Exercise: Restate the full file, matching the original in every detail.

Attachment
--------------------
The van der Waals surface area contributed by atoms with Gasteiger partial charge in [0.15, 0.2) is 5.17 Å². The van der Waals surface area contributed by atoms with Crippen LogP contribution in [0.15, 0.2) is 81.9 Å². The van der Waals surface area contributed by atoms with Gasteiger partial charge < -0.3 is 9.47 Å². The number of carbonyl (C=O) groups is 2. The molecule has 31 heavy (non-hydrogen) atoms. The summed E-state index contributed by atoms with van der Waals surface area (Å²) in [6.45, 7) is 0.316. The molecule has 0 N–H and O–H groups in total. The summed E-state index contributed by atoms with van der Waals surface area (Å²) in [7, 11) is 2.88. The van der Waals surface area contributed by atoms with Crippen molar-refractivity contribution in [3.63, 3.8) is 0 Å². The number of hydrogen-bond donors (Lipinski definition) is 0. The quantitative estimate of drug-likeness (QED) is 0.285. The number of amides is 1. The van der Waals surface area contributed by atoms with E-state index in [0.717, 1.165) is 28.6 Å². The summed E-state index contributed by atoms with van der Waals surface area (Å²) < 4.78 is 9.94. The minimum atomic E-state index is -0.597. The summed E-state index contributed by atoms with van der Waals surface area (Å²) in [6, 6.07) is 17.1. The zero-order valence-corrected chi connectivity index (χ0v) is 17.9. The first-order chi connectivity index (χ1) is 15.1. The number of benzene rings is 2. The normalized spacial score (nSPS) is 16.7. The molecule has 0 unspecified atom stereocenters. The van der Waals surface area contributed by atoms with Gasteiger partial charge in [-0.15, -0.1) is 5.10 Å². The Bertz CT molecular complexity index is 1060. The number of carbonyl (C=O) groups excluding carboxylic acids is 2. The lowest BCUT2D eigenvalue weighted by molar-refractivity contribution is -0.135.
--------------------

The van der Waals surface area contributed by atoms with Gasteiger partial charge in [0.15, 0.2) is 5.17 Å². The van der Waals surface area contributed by atoms with Crippen LogP contribution in [0.15, 0.2) is 81.9 Å². The van der Waals surface area contributed by atoms with Gasteiger partial charge < -0.3 is 9.47 Å². The number of carbonyl (C=O) groups is 2. The molecule has 31 heavy (non-hydrogen) atoms. The summed E-state index contributed by atoms with van der Waals surface area (Å²) in [6.45, 7) is 0.316. The molecule has 0 N–H and O–H groups in total. The summed E-state index contributed by atoms with van der Waals surface area (Å²) in [7, 11) is 2.88. The van der Waals surface area contributed by atoms with Crippen molar-refractivity contribution in [3.63, 3.8) is 0 Å². The number of hydrogen-bond donors (Lipinski definition) is 0. The quantitative estimate of drug-likeness (QED) is 0.285. The number of amides is 1. The van der Waals surface area contributed by atoms with E-state index in [0.717, 1.165) is 28.6 Å². The summed E-state index contributed by atoms with van der Waals surface area (Å²) < 4.78 is 9.94. The minimum atomic E-state index is -0.597. The summed E-state index contributed by atoms with van der Waals surface area (Å²) in [6, 6.07) is 17.1. The zero-order valence-corrected chi connectivity index (χ0v) is 17.9. The first-order chi connectivity index (χ1) is 15.1. The number of benzene rings is 2. The normalized spacial score (nSPS) is 16.7. The molecule has 0 unspecified atom stereocenters. The van der Waals surface area contributed by atoms with Gasteiger partial charge in [-0.15, -0.1) is 5.10 Å². The Bertz CT molecular complexity index is 1060. The number of carbonyl (C=O) groups excluding carboxylic acids is 2. The lowest BCUT2D eigenvalue weighted by molar-refractivity contribution is -0.135.